And yes, at the end of the day losses of this magnitude could impact the cost of aviation insurance on a global scale.

HERERA: Robert, thank you very much for joining us. We appreciate it. Robert Hartwig.

HARTWIG: My pleasure.

MATHISEN: And coming up, two conflicting legal rulings on a key provision of the new health care law and what that could mean for millions of Americans.

But first, more earnings results from some big corporate names. Take a look.

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HERERA: A huge auto recall to tell you about. Chrysler recalling nearly 800,000 older-model Jeep Commanders and Jeep Grand Cherokees over an ignition switch problems where contact between the driver`s knee and ignition key can turn the engine off. The automaker said it`s only aware of 100 complaints, one accident, and no injuries related to that problem.

MATHISEN: A pair of conflicting federal appeals court rulings today both over the legality of subsidies given to low and middle class earners living in states on the healthcare.gov insurance marketplace.

White House Press Secretary Josh Earnest says no one will lose their subsidy as a result of today`s court rulings.

(BEGIN VIDEO CLIP)

JOSH EARNEST, WHITE HOUSE PRESS SECRETARY: Right now, there are millions of Americans all across the country who are receiving tax credits from the federal government as a result of the Affordable Care Act that`s making health care more affordable for them. And while this ruling is interesting to legal theorists, it has no practical impact on their tax credits right now.

(END VIDEO CLIP)

MATHISEN: And Bertha Coombs joins us now with more on what this means for the Affordable Care Act.

Let`s start with what the courts did today.

BERTHA COOMBS, NIGHTLY BUSINESS REPORT CORRESPONDENT: OK. The issue here is whether we`re talking about the letter of the law or the spirit of the law. So the appeals court in the D.C. district, in the D.C. circuit, said the letter of the law and the Affordable Care Act says that these federal subsidies can only be awarded to people who buy their ACA plans on state built exchanges.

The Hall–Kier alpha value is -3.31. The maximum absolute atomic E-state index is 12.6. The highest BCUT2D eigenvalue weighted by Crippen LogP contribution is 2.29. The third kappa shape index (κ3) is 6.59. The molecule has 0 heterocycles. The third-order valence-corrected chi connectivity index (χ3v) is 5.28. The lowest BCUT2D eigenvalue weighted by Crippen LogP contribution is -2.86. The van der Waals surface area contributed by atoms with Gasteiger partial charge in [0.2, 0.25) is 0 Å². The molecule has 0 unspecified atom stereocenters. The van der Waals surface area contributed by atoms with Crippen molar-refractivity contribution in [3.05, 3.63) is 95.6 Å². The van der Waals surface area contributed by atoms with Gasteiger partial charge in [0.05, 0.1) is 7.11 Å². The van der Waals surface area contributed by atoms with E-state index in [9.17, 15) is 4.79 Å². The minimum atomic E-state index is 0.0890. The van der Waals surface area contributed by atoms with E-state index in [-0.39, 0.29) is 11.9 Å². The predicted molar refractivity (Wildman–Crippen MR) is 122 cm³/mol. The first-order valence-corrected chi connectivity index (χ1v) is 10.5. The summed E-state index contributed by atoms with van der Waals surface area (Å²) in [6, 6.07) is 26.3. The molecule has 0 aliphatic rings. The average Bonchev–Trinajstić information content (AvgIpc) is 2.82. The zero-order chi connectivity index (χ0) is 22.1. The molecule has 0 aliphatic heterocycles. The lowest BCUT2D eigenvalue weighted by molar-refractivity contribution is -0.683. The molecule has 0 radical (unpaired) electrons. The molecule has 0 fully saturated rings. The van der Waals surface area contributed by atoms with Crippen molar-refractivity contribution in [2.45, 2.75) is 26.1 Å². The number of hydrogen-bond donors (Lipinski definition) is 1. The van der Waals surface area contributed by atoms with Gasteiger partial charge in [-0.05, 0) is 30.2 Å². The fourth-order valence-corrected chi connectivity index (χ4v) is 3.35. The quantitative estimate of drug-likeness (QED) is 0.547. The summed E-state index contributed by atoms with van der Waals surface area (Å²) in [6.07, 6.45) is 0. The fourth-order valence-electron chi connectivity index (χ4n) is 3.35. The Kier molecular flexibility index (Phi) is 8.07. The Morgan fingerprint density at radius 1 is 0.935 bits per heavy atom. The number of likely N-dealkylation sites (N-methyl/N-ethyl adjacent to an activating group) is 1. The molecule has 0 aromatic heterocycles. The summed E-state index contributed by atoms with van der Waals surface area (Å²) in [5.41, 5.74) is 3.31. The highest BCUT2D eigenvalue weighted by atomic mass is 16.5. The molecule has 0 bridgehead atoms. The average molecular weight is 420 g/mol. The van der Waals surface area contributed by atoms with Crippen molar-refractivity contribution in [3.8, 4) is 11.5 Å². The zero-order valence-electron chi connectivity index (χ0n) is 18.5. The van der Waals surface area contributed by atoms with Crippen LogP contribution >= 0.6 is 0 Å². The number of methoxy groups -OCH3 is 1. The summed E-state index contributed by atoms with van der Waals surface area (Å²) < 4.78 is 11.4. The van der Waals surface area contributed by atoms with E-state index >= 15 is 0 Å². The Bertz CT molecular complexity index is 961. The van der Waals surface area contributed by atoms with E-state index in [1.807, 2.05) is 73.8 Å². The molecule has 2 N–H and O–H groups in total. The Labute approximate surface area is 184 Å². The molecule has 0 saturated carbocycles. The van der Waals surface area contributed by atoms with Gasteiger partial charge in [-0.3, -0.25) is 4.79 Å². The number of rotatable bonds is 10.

Now, if you look at a map, that`s only about 14 states, the District of Columbia, D.C., the rest of the map are states like Texas, like Florida, like Ohio, which are on the federal exchange. That`s what we`re talking about here.

Now, you go over next door in Virginia and the fourth circuit court of appeal says, nope, the spirit of the law is what is intended. They in fact sort of said, it`s akin to sort of saying to somebody, hey, get me a pizza for lunch, you really don`t care whether it`s coming from Domino`s or Pizza Hutt, if you`re getting a pepperoni pizza, that`s the important thing.

HERERA: So, how does this get resolve? Does the Supreme Court become the final arbiter of this? Or do the courts figure it out between the two of them?

COOMBS: It could be — go to the Supreme Court. The next phase, the Obama administration is going to appeal to the full D.C. circuit, because it was a 2-1 decision by the panel. So, now, they`ll go before nine judges.

If those nine judges agree with the majority on the panel, then it will likely go to the Supreme Court because you have two different circuits disagreeing and the Supreme Court will need to resolve it. It`s not going to happen quickly. A lot of analysts say this is going to take a long time.

MATHISEN: And very quickly, if you expect to get or are entitled to a subsidy now, you will get it no matter what. If the Supreme Court ultimately will side with the District of Columbia Appeals Court, would it gut the law?

COOMBS: It would gut the law in that you — a person could say, look, I can`t afford this coverage —

MATHISEN: Without a subsidy.

COOMBS: Without a subsidy.

Ultimately, Congress could change the wording of the law itself but a lot of analysts say, notwithstanding all the political issues, both sides would find that a dangerous issue because it opens everything up.

HERERA: Yes, there is no political appetite for that, whatsoever.

COOMBS: Very interesting day. Bertha, thanks very much. Bertha Coombs reporting.

Let`s look at the shares of some of the biggest health insurers and how they closed today. All of them were higher, Aetna (NYSE:AET) and UnitedHealthcare each up more than 1 percent.

HERERA: And finally tonight, they say that there are 8 million stories in the Naked City, and in the New York, it turns out one in every 25 of them involves a millionaire. A new study by consulting firm Wealth Insight says that about 4 percent of the Big Apple (NASDAQ:AAPL)`s residents are worth at least a million bucks, and the firm defines a millionaire as someone with net assets of more than a million dollars, not including their primary residence.

That counts us out, buddy.

MATHISEN: That`s right. The Big Apple (NASDAQ:AAPL), pretty rich place.

HERERA: We maybe in the Big Apple (NASDAQ:AAPL), but we`re not in that club. That`s right, exactly.

All right. That does it for NIGHTLY BUSINESS REPORT for tonight. I`m Sue Herera. Thanks for joining us.

MATHISEN: And I`m Tyler Mathisen. Thanks from me as well. Have a great evening, everybody. We hope to see you back here tomorrow night.

END

Nightly Business Report transcripts and video are available on-line post broadcast at http://nbr.com. The program is transcribed by CQRC Transcriptions, LLC. Updates may be posted at a later date. The views of our guests and commentators are their own and do not necessarily represent the views of Nightly Business Report, or CNBC, Inc. Information presented on Nightly Business Report is not and should not be considered as investment advice. (c) 2014 CNBC, Inc.